Officially, the exposition celebrated the opening of the Panama Canal. Ostensibly, though, it showed the resurgence of San Francisco after the devastation of 1906, when the city had been so thoroughly wrecked by earthquake and fire that the year itself could stand as a byline for catastrophe. Naturally, city planners were eager to restore a gilded-age image of a city where riches were made. The names alone ring with early 20th-century optimism (“Fountain of Energy” “Court of Abundance”) while others signal a shift away from dreamy idealism and towards the pragmatic (“Palace of Horticulture” “Varied Industries Palace” “Food Products Palace”)
Gazing at photographs, hardly any of the buildings would look out of place now. They’re stylistically consistent with much of what Kelham and other designers would create as they defined the growing city. But it would be difficult if not impossible to imagine their functions co-existing peacefully with contemporary San Francisco. It would take a lot more than ‘palace’ to soften the unpalatable appeal of a clinical term like ‘food products.’
Of all of them, only the Palace of Fine Arts remains, although sticklers for authenticity might point out that the current palace is only a replica. The original, like most of the rest of the fair’s structures, was made of a wooden frame swaddled in staff, a building material composed of burlap layered with plaster. Staff is relatively lightweight, easily molded, and aesthetically pleasing, as well as slightly more durable than papier-mâché. Like costume jewelry, it gives the appearance of grandeur from afar. Considering the theatricality of the exposition, the choice in material was both fitting and obvious.
And then you learn that unlike previous world’s fairs, the organizers and Kelham had no intention of having the structures removed later. Nor, for that matter, of maintaining them. Instead the idea was to let them fall apart naturally, in situ, over the course of months and years. They would become a different kind of attraction altogether as they slipped into disrepair, something like Sutro Baths is today. A remnant. A ruin. What they used to call “a curiosity.” Ironic given that the city had, less than a decade before, been more or less in ruins. City regulators wisely vetoed the idea.
Of course, the fair was a great success regardless. And Kelham would go through the remainder of the decade and all of the 1920s drawing up plans for banks, dormitories, libraries, and skyscrapers from his residence at Berkeley.
The Russ Building might not be the most prominent building in San Francisco anymore, but even now you’d be hard pressed to find one with more verve. Much of what we take for granted in a modern skyscraper was innovated here—an in-house parking garage, a multiplicity of business tenants, reliable elevators. Tame though they now seem, these were great strides for the 1920s.
Remarkably, what was then the tallest structure on the West Coast took only ten months to build. Thirty-one stories, 435 feet, 1,370 offices, 20 elevators, four of which were built for automobiles—and all of it open and operational five months ahead of schedule. Granted, that was more through the collaboration of engineers than the work of a single designer, but for comparison, what will soon be the new tallest structure in San Francisco is presently in its third year of construction.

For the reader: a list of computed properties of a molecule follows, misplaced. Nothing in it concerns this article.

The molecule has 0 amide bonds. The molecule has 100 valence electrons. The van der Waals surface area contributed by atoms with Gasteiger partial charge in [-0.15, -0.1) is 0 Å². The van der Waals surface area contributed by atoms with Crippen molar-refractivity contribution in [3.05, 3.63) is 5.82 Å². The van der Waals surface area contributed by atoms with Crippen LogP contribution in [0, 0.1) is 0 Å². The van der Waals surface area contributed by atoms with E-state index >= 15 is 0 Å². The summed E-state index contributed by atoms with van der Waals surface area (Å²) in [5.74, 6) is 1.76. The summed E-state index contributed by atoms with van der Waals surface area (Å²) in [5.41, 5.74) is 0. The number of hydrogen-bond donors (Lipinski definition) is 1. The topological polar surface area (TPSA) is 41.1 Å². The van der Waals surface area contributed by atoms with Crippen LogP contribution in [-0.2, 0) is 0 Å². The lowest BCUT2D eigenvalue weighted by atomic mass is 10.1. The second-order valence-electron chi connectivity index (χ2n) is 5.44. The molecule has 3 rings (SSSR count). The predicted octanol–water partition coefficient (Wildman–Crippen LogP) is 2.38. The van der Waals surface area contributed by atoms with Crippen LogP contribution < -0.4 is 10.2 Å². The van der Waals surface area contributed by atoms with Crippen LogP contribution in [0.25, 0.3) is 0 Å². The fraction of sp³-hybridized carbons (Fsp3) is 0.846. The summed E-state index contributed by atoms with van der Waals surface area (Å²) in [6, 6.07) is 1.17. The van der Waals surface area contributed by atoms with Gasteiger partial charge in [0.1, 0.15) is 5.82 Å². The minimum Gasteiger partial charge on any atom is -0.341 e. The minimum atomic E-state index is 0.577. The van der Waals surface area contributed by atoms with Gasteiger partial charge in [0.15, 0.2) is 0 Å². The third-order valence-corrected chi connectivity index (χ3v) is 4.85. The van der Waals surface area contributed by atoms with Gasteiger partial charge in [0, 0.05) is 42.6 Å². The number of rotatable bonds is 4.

Within the Russ Building, a worker could find any needed thing, and many an unneeded one as well. A stock exchange, a bank, a coffee shop, a tobacconist, optometrist, dentist, and the somewhat mysterious ‘chiropodist.’ The aim, as stated in the original brochure put out by property management, and which you can almost hear in the half-shout of 1930’s radio, was to provide ‘’every service and facility business and professional men find advantageous.”
The interior has been thoroughly modernized, however, for the needs of the many small law firms and CPAs that now make up the majority of tenants. There’s still a coffee shop on the first floor, but a visitor today would look in vain for the in-house surgeon or the public stenographic bureau. (The chiropodist presumably has gone extinct) The brochure is excellent reading just the same, riddled with superlatives more fitting to a naval aircraft carrier than an office high rise: “commanding,” “formidable,” “authoritative,” “enduring.”
Kelham’s designs, where they are small, are Romanesque, intimate, stylish, inviting. Where they are large, they are grand, swaggering, Babylonian. It feels cheap to use a word like “timeless,” but it’s worth pointing out that nearly all the companies for which he drafted blueprints have vacated or gone belly-up, while the structures emblazoned with their crests enjoy historic status. There are alumni associations dedicated to the things he designed. His name hasn’t been lost so much as overshadowed. Perhaps the work was not particularly daring, but it is certainly sturdy. George Kelham’s castles outlived all their kings.